S. Korea, US deploy missile defence amid China protest
- Author: Jon Douglas Sep 09, 2017,
Sep 09, 2017, 22:29
Pyongyang marks its founding anniversary each year with a big display of pageantry and military hardware.
The installation of the rest of the battery was delayed, ostensibly on environmental grounds, by South Korea's new liberal President Moon Jae-In.
U.S. President Donald Trump has urged China to do more to rein in its neighbor, which has pursued its weapons programs in defiance of United Nations sanctions and worldwide condemnation.
Moon said Wednesday that the situation could get out of hand if North Korea's missile and nuclear tests aren't stopped.
Moon earlier called for a ban on overseas North Korean workers, who are a key foreign currency source for the North, but Putin said problem should be solved diplomatically, according to Seoul's presidential office.
Following Sunday's explosion, the Nuclear Safety and Security Commission (NSSC) found traces of Xenon-133, a radioactive isotope which does not occur naturally. Seongju residents and activists have anxious over rumoured health hazards and the possibility of being targeted in North Korean attacks.
Xenon is a naturally occurring, colourless gas that is used in manufacturing of some sorts of lights.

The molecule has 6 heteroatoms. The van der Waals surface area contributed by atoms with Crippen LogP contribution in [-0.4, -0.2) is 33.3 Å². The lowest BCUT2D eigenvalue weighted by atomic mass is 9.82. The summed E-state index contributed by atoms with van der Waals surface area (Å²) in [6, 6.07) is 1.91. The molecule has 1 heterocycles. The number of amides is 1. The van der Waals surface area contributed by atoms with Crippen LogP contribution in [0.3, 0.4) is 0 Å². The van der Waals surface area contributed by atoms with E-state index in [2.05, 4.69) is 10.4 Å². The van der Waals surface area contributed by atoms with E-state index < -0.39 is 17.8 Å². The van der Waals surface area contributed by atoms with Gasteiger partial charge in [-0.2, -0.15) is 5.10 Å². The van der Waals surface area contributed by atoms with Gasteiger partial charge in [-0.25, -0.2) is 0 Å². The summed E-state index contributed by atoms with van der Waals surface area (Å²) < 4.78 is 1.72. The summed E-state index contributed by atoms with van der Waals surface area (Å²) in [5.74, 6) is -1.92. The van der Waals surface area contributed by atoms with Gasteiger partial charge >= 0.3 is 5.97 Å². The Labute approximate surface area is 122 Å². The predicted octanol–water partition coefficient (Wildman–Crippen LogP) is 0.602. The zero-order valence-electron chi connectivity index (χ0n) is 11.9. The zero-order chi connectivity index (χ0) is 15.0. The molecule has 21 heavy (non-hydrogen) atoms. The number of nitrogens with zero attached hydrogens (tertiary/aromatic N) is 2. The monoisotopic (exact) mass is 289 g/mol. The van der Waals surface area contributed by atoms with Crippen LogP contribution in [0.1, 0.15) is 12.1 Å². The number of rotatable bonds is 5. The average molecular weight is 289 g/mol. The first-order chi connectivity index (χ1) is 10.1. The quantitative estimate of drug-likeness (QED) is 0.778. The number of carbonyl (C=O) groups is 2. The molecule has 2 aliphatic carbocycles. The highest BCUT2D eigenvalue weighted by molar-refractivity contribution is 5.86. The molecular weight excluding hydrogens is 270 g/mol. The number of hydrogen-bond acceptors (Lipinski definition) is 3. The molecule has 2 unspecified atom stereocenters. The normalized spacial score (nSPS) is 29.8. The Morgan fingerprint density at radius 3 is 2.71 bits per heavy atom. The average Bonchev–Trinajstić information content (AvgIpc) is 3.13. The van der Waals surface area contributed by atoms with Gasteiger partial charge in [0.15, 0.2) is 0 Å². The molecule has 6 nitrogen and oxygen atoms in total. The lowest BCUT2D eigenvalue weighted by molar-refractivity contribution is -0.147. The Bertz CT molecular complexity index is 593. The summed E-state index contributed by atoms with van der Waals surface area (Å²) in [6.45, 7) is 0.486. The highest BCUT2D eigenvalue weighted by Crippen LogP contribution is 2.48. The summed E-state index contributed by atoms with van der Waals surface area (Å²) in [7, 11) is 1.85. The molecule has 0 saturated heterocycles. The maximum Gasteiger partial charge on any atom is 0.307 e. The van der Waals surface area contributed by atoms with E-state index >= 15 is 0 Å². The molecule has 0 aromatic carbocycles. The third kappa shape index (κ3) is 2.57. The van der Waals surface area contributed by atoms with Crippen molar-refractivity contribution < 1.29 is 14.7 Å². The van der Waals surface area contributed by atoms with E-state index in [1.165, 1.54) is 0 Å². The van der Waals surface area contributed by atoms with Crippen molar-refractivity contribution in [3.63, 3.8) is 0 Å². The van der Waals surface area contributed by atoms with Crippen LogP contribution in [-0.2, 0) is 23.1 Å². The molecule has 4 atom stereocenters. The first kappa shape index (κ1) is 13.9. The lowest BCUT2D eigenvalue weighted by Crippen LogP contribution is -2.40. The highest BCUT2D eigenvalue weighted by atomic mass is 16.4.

North Korea carried out its sixth and the most powerful nuclear test to date on Sunday in what it claimed was a detonation of a thermonuclear weapon built for its ICBMs. He said earlier this year that the battery will protect 10 million South Koreans in the area outside of Seoul in addition to USA bases and vital seaports.
U.S. Secretary of State, Rex Tillerson, said on Thursday that if North Korea wants a response after a nuclear attack, "there will be one". "Is it inevitable? Nothing is inevitable", Trump told reporters.
South Korean officials say THAAD will strengthen the country's missile defences, which now rely on Patriot-based systems, and will deter North Korea, which has missiles that can be fired from road-mobile launchers or submarines.
However, senior members of his administration have made clear that the door to a diplomatic solution is still open.
The option of a preemptive strike in response to North Korea's provocation was also unpopular, with 59 percent of respondents opposing the USA attacking North Korea first in response to Pyongyang's provocations, and 33 percent supporting that option.